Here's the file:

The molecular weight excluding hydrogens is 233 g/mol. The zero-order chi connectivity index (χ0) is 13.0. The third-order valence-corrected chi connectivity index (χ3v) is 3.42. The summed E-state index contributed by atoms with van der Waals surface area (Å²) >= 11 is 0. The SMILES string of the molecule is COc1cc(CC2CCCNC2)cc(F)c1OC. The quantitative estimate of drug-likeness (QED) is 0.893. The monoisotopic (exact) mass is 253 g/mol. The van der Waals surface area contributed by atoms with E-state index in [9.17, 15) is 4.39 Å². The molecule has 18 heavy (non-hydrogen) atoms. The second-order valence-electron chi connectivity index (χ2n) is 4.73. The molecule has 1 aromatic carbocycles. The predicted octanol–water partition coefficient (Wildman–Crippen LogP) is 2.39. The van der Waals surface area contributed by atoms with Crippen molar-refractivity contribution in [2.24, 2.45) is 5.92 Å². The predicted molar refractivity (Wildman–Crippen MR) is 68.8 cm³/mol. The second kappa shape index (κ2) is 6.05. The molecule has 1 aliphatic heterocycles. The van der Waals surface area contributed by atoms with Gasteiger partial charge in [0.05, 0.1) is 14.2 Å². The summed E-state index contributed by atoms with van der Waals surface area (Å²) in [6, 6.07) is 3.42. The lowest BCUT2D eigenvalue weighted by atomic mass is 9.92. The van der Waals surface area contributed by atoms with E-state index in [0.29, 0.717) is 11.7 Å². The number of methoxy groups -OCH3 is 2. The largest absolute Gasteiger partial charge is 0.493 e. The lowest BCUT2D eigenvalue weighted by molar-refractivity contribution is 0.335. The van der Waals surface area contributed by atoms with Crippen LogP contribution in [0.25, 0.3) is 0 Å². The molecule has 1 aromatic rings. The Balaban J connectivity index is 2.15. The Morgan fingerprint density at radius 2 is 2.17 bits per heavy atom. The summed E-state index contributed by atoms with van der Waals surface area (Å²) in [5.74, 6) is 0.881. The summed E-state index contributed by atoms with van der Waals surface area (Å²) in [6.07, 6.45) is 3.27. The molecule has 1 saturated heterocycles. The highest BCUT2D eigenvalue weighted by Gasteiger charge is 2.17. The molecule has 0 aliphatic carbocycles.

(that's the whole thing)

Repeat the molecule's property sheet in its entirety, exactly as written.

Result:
The molecular weight excluding hydrogens is 233 g/mol. The zero-order chi connectivity index (χ0) is 13.0. The third-order valence-corrected chi connectivity index (χ3v) is 3.42. The summed E-state index contributed by atoms with van der Waals surface area (Å²) >= 11 is 0. The SMILES string of the molecule is COc1cc(CC2CCCNC2)cc(F)c1OC. The quantitative estimate of drug-likeness (QED) is 0.893. The monoisotopic (exact) mass is 253 g/mol. The van der Waals surface area contributed by atoms with E-state index in [9.17, 15) is 4.39 Å². The molecule has 18 heavy (non-hydrogen) atoms. The second-order valence-electron chi connectivity index (χ2n) is 4.73. The molecule has 1 aromatic carbocycles. The predicted octanol–water partition coefficient (Wildman–Crippen LogP) is 2.39. The van der Waals surface area contributed by atoms with Crippen molar-refractivity contribution in [2.24, 2.45) is 5.92 Å². The predicted molar refractivity (Wildman–Crippen MR) is 68.8 cm³/mol. The second kappa shape index (κ2) is 6.05. The molecule has 1 aliphatic heterocycles. The van der Waals surface area contributed by atoms with Gasteiger partial charge in [0.05, 0.1) is 14.2 Å². The summed E-state index contributed by atoms with van der Waals surface area (Å²) in [6, 6.07) is 3.42. The lowest BCUT2D eigenvalue weighted by atomic mass is 9.92. The van der Waals surface area contributed by atoms with E-state index in [0.29, 0.717) is 11.7 Å². The number of methoxy groups -OCH3 is 2. The largest absolute Gasteiger partial charge is 0.493 e. The lowest BCUT2D eigenvalue weighted by molar-refractivity contribution is 0.335. The van der Waals surface area contributed by atoms with Crippen LogP contribution in [0.25, 0.3) is 0 Å². The molecule has 1 aromatic rings. The Balaban J connectivity index is 2.15. The Morgan fingerprint density at radius 2 is 2.17 bits per heavy atom. The summed E-state index contributed by atoms with van der Waals surface area (Å²) in [5.74, 6) is 0.881. The summed E-state index contributed by atoms with van der Waals surface area (Å²) in [6.07, 6.45) is 3.27. The molecule has 1 saturated heterocycles. The highest BCUT2D eigenvalue weighted by Gasteiger charge is 2.17. The molecule has 0 aliphatic carbocycles.